Cambrian transgression and radiation linked to an Iapetus-Pacific oceanic connection?
Ian W.D. Dalziel, Institute for Geophysics, Jackson School of Geosciences, The University of Texas at Austin, 10100 Burnet Road, Austin, Texas 78758, USA. Published online ahead of print on 26 Sept. 2014;

The geologically abrupt appearance in the fossil record of almost all animal types just over 500 million years ago is referred to as the Cambrian radiation or "explosion" of life on Earth. Also known as "Darwin's dilemma," because it seemingly posed a major problem for his theory of gradual evolution, it coincided with the first of the two principal rises in sea level over the continents in the past half billion years. Previous reconstructions of early Cambrian geography feature an isolated Laurentia, the core of ancestral North America. Yet geological evidence from five continents, integrated here for the first time, indicates that the southern part of North America, the area of present-day Texas and New Mexico, was still attached to Antarctica within the newly amalgamated supercontinent of Gondwanaland into Cambrian times. Laurentia was then isolated by the development of a major deep connection between existing ocean basins off its future Atlantic and Pacific margins. This would explain the well-established sea level rise, and changes in ocean chemistry, including increased oxygenation that coincide with the "explosive" appearance of fossil life as well as morphologic differences between the early life forms of ancestral North America and those of today's southern continents.

Seismically active subcrustal magma source of the Klyuchevskoy volcano in Kamchatka, Russia
Vadim Levin et al., Dept. of Earth and Planetary Sciences, Rutgers University, 610 Taylor Road, Piscataway, New Jersey 08854, USA. Published online ahead of print on 26 Sept. 2014;

Magma plumbing beneath arc volcanoes is largely unknown beneath 20 km, the typical maximum depth of subvolcanic earthquakes in arcs. Klyuchevskoy volcano in Kamchatka has the highest rate of magma output for any arc volcano and a uniquely robust rate of seismic activity, providing a unique window into deep magma plumbing. Using distant earthquakes whose P waves convert to S waves at the crust-mantle boundary, the digital seismic network at Klyuchevskoy locates this boundary at ~25 km directly beneath the volcano. Careful relocations of local earthquakes reveal a vertical column of earthquakes extending from 25 to 35 km. The travel time difference between P and S waves from these deep earthquakes is always larger than the difference between the P and P-S converted waves from the crust-mantle boundary, thus deep earthquakes definitely take place beneath the crust. Geochemical and petrologic arguments indicate melting at depths shallower then 60 km and melt separation in the 40 to 50 km depth range, just beneath the earthquake column. Together, these findings suggest the existence of a subcrustal volume beneath Klyuchevskoy volcano where processes of magma accumulation are vigorous enough to promote brittle failure in mantle rock.

Supercritical and subcritical turbidity currents and their deposits--A synthesis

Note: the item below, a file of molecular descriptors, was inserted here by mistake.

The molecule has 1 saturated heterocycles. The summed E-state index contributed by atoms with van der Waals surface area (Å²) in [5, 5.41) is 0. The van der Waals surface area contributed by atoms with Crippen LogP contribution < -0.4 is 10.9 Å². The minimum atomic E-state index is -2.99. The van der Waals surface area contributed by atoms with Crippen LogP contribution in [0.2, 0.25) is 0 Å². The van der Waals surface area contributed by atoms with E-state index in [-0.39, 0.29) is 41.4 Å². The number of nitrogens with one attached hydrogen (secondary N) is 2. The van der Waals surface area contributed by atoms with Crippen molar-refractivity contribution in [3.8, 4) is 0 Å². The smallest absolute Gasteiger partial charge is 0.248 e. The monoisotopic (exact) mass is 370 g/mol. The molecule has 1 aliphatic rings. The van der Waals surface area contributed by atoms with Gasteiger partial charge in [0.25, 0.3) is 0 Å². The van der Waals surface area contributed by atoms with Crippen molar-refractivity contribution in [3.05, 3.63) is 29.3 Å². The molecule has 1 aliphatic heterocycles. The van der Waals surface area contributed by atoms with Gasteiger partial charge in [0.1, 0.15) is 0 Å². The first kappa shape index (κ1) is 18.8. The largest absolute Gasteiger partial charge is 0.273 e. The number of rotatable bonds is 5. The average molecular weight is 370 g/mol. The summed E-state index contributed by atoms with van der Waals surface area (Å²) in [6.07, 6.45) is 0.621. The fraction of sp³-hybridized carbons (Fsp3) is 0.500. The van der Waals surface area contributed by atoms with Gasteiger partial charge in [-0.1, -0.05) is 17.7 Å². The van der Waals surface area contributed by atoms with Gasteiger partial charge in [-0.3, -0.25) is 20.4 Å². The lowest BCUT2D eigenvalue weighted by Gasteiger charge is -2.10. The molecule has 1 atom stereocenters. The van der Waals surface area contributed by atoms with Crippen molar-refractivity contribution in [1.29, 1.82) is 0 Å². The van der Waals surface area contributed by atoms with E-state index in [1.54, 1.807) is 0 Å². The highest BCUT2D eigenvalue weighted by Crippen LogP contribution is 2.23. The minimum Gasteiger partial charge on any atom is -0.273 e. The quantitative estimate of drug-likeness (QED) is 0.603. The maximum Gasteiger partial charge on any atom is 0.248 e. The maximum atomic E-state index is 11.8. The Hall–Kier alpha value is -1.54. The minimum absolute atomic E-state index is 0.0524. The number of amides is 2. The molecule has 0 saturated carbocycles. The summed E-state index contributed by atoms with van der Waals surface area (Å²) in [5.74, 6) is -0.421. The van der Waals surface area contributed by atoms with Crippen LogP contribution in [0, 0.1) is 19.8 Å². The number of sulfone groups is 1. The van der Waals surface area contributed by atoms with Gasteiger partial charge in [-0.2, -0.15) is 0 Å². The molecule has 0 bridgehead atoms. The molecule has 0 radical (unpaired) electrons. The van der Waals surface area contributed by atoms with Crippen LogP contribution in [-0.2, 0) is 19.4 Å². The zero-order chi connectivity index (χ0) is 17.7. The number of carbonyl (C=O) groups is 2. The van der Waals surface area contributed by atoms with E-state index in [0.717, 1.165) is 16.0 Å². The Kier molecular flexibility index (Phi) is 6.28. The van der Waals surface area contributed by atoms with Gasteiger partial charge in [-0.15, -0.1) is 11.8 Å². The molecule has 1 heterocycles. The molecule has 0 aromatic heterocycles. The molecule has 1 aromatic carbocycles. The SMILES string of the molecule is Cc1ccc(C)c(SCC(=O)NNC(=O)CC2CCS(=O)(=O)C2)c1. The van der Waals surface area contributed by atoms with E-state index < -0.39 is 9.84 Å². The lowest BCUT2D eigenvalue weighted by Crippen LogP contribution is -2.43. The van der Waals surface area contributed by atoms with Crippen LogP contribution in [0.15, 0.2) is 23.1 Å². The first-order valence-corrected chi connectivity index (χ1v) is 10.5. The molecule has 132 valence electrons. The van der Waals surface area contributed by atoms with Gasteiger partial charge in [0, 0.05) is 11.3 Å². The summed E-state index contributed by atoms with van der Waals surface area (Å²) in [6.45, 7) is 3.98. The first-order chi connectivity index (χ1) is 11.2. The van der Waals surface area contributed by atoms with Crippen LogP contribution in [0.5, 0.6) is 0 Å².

George Postma, Faculty of Geosciences, Utrecht University, P.O. Box 80.021, 3508TA Utrecht, Netherlands; and Matthieu J.B. Cartigny, National Oceanography Centre, University of Southampton Waterfront Campus, Southampton SO14 3ZH, UK. Published online ahead of print on 26 Sept. 2014;

Hydrocarbon reservoir prediction of deepwater sands is traditionally performed by analogue outcrop studies and numerical modeling. Up to now, the sedimentological models in use do not fully comprehend the full range of sediment flow dynamics that are required to predict reservoir architecture on a scale of hundreds of meters to a few kilometers. By combining process studies from physical experiments with outcrop and core data, we have forwarded a new methodology that breaks with the traditional models and enables, for the first time, prediction of three-dimensional architecture from one dimensional core- and outcrop data. The suggested methodology also enhances considerably reconstruction of depositional sub-environments of deepwater sands.

Melt-rich lithosphere-asthenosphere boundary inferred from petit-spot volcanoes
Junji Yamamoto et al., The Hokkaido University Museum, 8 Nishi, 10 Kita, Kita-ku, Sapporo 060-0810, Japan, and Institute for Geothermal Sciences, Kyoto University, Noguchibaru, Beppu 874-0903, Japan. Published online ahead of print on 26 Sept. 2014;

Young basalts have been discovered on the northwestern Pacific Plate, which were called petit-spot volcanoes. Dating results suggest that they erupted at the oceanward base of the outer rise of the descending Pacific Plate where flexure of the subducting plate causes crack in the lithosphere. Based on their geochemical signatures, these lavas have presumably originated from partial melts in the asthenosphere. However, no direct information on the depth provenance of petit-spot formation has been available. Here we report new equilibrium pressure and temperature data of rare mantle xenoliths discovered from petit-spot lavas. These xenoliths consistently exhibit a geotherm much hotter than expected for the ~140-Ma seafloor on which petit-spots were formed. Such an anomalously hot geotherm, when combined with theoretical considerations on melt migration, indicates that melt porosity around the lithosphere-asthenosphere boundary must be as high as a few percent; otherwise melt delivery rate would become too low to allow petit-spot formation. Such high melt porosity would be possible by continuous melt replenishment from below, and given the general age-depth relationship of ocean basins, a melt-rich boundary region could also be a global feature.